September 23, 2021

WOEING: Boeing still studying Starliner valve issues, with no launch date in sight.

Since returning Starliner to Boeing’s Commercial Crew and Cargo Processing Facility in Florida, engineers have been able to gather data about the “dry” side of the valves, but they may need to remove the valves from the spacecraft to assess the “wet” side, Lueders said. This would be a cumbersome process.

Boeing and NASA will reach a decision point in the “next few weeks,” she said, when they will decide whether to remove the valves from the service module for additional study. If this is the case, Boeing would likely pull forward a service module intended for a future crewed flight and use it for the uncrewed Orbital Flight Test-2 mission.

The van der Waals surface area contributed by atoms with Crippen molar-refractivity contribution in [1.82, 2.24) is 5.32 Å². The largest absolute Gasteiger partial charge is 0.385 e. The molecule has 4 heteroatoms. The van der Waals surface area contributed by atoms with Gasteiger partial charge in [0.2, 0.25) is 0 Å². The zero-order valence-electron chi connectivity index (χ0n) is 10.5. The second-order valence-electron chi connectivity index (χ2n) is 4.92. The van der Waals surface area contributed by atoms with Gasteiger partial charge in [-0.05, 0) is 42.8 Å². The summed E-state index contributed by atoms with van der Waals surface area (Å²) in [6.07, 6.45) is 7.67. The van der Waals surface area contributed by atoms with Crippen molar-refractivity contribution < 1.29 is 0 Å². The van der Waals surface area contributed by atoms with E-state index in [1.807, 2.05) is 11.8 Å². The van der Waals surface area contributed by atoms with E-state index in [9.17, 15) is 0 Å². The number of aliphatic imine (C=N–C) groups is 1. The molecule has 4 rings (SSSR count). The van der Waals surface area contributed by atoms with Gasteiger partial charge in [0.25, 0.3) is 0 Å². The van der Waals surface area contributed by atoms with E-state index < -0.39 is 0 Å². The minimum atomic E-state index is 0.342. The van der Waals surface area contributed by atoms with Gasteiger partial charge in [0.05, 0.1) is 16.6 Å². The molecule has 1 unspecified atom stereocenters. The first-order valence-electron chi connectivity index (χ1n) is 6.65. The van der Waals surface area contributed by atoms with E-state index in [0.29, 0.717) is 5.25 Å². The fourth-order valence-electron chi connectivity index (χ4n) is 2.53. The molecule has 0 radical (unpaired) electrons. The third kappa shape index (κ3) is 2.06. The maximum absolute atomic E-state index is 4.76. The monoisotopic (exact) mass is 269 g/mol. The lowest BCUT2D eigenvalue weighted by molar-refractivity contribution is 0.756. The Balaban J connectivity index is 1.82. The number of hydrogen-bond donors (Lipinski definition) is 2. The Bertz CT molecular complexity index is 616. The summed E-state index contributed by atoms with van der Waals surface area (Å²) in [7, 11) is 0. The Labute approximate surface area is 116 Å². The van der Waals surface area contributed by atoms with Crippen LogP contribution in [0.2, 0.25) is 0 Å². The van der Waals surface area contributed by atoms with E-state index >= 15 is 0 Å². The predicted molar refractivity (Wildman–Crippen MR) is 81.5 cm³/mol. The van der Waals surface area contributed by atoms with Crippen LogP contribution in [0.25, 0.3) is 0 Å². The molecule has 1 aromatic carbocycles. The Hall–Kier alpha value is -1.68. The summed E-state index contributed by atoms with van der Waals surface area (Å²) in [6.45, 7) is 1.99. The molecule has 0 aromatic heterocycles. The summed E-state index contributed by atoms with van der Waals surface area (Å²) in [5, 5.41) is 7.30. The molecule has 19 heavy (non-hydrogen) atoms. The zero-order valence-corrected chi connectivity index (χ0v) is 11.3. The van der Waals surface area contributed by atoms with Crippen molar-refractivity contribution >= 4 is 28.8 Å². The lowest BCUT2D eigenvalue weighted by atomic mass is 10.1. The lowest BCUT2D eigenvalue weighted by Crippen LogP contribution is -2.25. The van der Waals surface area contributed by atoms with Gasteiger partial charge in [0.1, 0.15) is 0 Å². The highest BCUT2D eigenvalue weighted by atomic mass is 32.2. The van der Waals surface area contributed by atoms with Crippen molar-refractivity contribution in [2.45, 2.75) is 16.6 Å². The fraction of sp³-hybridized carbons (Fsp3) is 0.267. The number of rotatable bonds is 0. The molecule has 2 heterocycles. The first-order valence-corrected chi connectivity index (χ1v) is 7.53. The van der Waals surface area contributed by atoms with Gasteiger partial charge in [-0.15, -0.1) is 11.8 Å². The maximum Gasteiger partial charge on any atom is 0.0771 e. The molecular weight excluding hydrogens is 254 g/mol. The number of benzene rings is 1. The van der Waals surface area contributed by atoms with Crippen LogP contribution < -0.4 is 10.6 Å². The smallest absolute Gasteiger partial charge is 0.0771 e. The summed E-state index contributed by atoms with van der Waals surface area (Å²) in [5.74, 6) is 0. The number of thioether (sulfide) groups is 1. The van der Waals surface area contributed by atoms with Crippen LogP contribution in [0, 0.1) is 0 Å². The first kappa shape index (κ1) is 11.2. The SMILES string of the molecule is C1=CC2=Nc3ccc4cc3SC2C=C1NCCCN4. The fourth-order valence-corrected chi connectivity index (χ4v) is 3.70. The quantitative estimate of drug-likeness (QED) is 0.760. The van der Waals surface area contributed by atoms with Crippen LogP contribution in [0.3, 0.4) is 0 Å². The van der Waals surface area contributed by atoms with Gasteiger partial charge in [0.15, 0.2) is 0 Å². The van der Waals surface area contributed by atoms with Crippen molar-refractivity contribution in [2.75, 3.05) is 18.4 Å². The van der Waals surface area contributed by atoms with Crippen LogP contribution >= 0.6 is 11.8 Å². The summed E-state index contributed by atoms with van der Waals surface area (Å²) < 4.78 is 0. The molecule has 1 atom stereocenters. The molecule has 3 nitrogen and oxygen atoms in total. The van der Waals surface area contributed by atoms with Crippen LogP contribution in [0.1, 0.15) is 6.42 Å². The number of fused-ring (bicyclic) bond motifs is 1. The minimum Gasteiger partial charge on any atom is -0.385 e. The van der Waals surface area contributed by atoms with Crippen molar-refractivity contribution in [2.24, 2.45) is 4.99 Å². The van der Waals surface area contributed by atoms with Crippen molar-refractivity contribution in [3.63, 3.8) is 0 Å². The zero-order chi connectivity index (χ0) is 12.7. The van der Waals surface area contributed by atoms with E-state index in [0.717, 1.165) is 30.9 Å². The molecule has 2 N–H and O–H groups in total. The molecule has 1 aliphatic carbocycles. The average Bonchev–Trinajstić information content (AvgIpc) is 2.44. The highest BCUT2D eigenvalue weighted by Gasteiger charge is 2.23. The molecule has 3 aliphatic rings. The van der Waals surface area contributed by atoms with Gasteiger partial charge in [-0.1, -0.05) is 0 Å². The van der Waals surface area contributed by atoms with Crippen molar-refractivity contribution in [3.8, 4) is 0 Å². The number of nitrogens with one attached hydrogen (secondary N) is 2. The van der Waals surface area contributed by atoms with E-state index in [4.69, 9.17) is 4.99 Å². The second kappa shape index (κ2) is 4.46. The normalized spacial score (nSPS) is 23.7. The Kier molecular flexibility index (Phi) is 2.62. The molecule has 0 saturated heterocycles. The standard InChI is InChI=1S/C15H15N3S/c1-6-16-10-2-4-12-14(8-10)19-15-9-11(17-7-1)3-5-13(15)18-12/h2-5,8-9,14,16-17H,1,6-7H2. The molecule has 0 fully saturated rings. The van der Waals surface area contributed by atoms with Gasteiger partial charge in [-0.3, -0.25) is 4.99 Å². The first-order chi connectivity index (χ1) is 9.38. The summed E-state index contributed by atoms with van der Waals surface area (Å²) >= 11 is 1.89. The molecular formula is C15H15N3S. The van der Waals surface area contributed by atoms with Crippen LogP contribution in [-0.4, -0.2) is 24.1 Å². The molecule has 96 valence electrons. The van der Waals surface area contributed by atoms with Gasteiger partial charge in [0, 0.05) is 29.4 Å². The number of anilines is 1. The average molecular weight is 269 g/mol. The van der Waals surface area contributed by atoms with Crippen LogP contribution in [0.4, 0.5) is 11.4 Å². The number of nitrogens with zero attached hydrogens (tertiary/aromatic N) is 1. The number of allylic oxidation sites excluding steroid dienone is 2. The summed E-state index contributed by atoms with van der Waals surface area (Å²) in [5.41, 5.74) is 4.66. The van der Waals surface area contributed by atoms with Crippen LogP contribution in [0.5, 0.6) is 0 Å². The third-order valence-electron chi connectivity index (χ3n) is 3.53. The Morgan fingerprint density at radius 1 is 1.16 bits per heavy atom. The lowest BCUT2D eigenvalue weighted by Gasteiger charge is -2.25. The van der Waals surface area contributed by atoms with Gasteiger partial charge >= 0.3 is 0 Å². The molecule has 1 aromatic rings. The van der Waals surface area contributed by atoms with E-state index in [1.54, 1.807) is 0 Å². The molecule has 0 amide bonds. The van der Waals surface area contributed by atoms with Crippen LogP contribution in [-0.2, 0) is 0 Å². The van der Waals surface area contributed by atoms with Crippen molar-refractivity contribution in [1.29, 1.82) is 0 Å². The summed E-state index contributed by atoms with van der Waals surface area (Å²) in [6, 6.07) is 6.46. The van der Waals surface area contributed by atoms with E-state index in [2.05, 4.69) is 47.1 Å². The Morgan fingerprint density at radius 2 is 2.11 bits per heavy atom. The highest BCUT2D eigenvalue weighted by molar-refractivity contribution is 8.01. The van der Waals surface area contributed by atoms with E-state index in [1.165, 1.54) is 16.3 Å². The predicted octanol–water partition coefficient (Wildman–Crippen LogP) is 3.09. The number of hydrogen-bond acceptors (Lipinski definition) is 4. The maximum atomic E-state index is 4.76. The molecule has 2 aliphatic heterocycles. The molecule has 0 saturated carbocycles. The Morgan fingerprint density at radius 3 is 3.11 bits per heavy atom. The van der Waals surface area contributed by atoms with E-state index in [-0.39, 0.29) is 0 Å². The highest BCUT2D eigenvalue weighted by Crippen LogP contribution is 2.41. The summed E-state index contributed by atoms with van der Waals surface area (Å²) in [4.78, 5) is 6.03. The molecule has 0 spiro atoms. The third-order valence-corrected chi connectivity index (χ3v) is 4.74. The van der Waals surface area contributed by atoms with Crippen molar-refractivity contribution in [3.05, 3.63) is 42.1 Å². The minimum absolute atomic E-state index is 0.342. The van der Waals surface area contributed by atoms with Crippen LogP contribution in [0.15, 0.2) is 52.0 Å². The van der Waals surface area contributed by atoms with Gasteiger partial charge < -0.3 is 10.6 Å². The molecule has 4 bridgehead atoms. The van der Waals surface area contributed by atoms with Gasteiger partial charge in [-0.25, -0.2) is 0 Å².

A new date for this OFT-2 mission has yet to be set, and Lueders indicated one may not be set any time soon. She suggested the mission probably will slip to 2022. “My gut is that it would probably be more likely to be next year, but we’re still working through that timeline,” she said.

Plus this from the comments: “Sticking valves not identified until flight hardware is on the pad is bad but what is worse is the kind of processes that woudl allow that to happen. What else is wrong that they just don’t know about yet? They may not know regardless but at least another uncrewed flight gives Boeing and NASA more real world data (not Boeing’s cost saving simulations which showed everything good to go).”

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